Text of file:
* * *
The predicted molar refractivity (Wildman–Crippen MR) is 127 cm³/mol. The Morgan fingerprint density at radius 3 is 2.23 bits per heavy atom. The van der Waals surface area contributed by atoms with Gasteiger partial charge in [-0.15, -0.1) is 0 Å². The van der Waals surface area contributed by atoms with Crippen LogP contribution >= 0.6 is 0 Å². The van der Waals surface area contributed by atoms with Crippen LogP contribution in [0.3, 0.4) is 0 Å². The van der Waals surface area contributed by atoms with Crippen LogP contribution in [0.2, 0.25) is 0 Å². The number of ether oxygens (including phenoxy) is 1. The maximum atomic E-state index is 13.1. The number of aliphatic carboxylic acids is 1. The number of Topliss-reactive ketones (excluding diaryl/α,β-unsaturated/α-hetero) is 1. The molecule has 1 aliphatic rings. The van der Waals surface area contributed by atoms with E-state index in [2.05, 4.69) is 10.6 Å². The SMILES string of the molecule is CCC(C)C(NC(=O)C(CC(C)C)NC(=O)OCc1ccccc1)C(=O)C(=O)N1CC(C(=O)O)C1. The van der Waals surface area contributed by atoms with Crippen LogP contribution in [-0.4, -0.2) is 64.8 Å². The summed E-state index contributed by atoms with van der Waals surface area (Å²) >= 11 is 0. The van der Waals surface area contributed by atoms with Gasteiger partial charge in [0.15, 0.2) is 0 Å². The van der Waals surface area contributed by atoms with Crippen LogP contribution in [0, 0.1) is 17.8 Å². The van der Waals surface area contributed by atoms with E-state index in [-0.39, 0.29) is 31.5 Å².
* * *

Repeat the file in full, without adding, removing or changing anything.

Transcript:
The predicted molar refractivity (Wildman–Crippen MR) is 127 cm³/mol. The Morgan fingerprint density at radius 3 is 2.23 bits per heavy atom. The van der Waals surface area contributed by atoms with Gasteiger partial charge in [-0.15, -0.1) is 0 Å². The van der Waals surface area contributed by atoms with Crippen LogP contribution >= 0.6 is 0 Å². The van der Waals surface area contributed by atoms with Crippen LogP contribution in [0.3, 0.4) is 0 Å². The van der Waals surface area contributed by atoms with Crippen LogP contribution in [0.2, 0.25) is 0 Å². The number of ether oxygens (including phenoxy) is 1. The maximum atomic E-state index is 13.1. The number of aliphatic carboxylic acids is 1. The number of Topliss-reactive ketones (excluding diaryl/α,β-unsaturated/α-hetero) is 1. The molecule has 1 aliphatic rings. The van der Waals surface area contributed by atoms with E-state index in [2.05, 4.69) is 10.6 Å². The SMILES string of the molecule is CCC(C)C(NC(=O)C(CC(C)C)NC(=O)OCc1ccccc1)C(=O)C(=O)N1CC(C(=O)O)C1. The van der Waals surface area contributed by atoms with Crippen LogP contribution in [-0.4, -0.2) is 64.8 Å². The summed E-state index contributed by atoms with van der Waals surface area (Å²) >= 11 is 0. The van der Waals surface area contributed by atoms with Gasteiger partial charge in [0.15, 0.2) is 0 Å². The van der Waals surface area contributed by atoms with Crippen LogP contribution in [0, 0.1) is 17.8 Å². The van der Waals surface area contributed by atoms with E-state index in [-0.39, 0.29) is 31.5 Å².